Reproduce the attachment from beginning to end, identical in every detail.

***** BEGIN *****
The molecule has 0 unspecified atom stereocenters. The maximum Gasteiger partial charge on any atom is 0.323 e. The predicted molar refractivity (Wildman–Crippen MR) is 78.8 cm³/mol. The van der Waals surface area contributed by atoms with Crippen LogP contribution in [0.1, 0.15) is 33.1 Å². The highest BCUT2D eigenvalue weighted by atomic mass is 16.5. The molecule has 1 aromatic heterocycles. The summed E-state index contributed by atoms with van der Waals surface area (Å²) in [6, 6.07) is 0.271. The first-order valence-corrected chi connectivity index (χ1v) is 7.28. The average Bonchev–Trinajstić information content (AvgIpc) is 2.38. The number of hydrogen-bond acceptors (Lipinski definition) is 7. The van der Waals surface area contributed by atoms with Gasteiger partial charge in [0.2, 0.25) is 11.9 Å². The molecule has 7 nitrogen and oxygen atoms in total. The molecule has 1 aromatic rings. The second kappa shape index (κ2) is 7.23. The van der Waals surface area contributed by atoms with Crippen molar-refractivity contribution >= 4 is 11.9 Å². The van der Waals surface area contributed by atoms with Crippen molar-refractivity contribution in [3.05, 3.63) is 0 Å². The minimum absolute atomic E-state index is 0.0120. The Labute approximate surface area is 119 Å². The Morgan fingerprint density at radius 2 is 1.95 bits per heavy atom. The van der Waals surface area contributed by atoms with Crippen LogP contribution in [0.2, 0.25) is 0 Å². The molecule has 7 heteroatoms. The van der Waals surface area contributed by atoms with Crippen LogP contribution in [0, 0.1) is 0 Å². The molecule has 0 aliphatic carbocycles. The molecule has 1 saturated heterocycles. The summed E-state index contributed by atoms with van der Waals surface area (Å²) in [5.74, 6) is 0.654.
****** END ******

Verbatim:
The molecule has 0 unspecified atom stereocenters. The maximum Gasteiger partial charge on any atom is 0.323 e. The predicted molar refractivity (Wildman–Crippen MR) is 78.8 cm³/mol. The van der Waals surface area contributed by atoms with Crippen LogP contribution in [0.1, 0.15) is 33.1 Å². The highest BCUT2D eigenvalue weighted by atomic mass is 16.5. The molecule has 1 aromatic heterocycles. The summed E-state index contributed by atoms with van der Waals surface area (Å²) in [6, 6.07) is 0.271. The first-order valence-corrected chi connectivity index (χ1v) is 7.28. The average Bonchev–Trinajstić information content (AvgIpc) is 2.38. The number of hydrogen-bond acceptors (Lipinski definition) is 7. The van der Waals surface area contributed by atoms with Gasteiger partial charge in [0.2, 0.25) is 11.9 Å². The molecule has 7 nitrogen and oxygen atoms in total. The molecule has 1 aromatic rings. The second kappa shape index (κ2) is 7.23. The van der Waals surface area contributed by atoms with Crippen molar-refractivity contribution >= 4 is 11.9 Å². The van der Waals surface area contributed by atoms with Crippen molar-refractivity contribution in [3.05, 3.63) is 0 Å². The minimum absolute atomic E-state index is 0.0120. The Labute approximate surface area is 119 Å². The Morgan fingerprint density at radius 2 is 1.95 bits per heavy atom. The van der Waals surface area contributed by atoms with Crippen LogP contribution in [0.2, 0.25) is 0 Å². The molecule has 7 heteroatoms. The van der Waals surface area contributed by atoms with Crippen LogP contribution in [0, 0.1) is 0 Å². The molecule has 0 aliphatic carbocycles. The molecule has 1 saturated heterocycles. The summed E-state index contributed by atoms with van der Waals surface area (Å²) in [5.74, 6) is 0.654.